Popular Science

These self-destructing electronics can turn your data to dust on command

A radio signal tells the components to vaporize.

A piece of plastic

A piece of polycarbonate. In a new kind of electronics, this material will vaporize when heated by a chemical reaction.

Cornell University

Engineers have come up with a trick to make electronics disintegrate from far away. The technology represents a new kind of transient electronics, which are designed to disappear when they’re no longer needed. In this case, chemicals

Você está lendo uma amostra, registre-se para ler mais.

Mais de Popular Science

Popular ScienceLeitura de 2 mins
Downtime, USA
THE WORD LEISURE—time that belongs to you, free from work or other duties—dates to 14th-century Europe. But for much of its existence, the term was an abstract concept to all but the wealthy. That began to change in the United States in the late 1800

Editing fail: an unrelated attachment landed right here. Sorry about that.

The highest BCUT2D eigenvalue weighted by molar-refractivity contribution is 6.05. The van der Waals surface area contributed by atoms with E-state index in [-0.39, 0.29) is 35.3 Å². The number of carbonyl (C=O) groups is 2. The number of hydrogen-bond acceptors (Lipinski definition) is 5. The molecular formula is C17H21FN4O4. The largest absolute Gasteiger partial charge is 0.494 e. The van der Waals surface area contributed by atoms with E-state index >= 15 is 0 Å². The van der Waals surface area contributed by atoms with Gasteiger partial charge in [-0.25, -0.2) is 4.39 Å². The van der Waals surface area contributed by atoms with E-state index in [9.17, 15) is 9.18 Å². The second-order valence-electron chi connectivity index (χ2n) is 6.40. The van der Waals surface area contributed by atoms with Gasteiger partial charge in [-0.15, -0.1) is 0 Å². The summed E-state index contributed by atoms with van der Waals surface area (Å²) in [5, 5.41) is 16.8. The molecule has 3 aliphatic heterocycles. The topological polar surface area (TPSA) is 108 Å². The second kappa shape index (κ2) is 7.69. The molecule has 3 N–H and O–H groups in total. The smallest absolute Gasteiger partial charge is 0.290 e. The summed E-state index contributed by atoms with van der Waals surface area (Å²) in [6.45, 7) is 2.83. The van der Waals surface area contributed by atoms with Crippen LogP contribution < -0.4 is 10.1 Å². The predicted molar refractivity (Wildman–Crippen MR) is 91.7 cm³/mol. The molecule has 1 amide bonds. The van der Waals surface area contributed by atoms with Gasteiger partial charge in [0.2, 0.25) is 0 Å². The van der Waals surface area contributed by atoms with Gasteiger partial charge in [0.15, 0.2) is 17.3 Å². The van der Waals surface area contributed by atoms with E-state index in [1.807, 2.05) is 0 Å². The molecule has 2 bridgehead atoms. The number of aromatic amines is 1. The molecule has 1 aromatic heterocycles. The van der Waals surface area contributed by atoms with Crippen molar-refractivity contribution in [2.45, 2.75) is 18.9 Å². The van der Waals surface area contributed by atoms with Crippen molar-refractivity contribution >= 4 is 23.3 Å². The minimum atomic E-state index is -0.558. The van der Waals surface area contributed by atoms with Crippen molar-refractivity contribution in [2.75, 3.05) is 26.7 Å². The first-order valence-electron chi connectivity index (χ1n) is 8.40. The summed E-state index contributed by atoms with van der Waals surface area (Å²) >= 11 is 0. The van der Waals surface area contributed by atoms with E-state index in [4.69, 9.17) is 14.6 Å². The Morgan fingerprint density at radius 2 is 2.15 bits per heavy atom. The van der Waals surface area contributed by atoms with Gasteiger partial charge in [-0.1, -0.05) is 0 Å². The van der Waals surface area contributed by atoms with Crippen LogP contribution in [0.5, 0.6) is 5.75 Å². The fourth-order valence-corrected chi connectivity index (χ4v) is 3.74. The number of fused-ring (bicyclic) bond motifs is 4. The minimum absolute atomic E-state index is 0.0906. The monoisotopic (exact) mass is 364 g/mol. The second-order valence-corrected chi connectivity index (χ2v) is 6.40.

Popular ScienceLeitura de 12 minsAstronomy & Space Sciences
The Dimmer Switch
ON HARDSCRABBLE PASS in south-central Colorado, bighorn sheep, patches of ice, and blown-over snow regularly threaten drivers on February days. But once they come out the other side and dive down into the Wet Mountain Valley, the first breathtaking g
Popular ScienceLeitura de 1 mins
Why Does Screaming Make You Feel Better?
THE PAST YEAR has provided no end of things to flip out about. The pandemic. The economy. The cabin fever from spending months indoors. Couldn’t you just scream? Go ahead (but try not to scare the neighbors). Turns out shouting from the rooftops—or i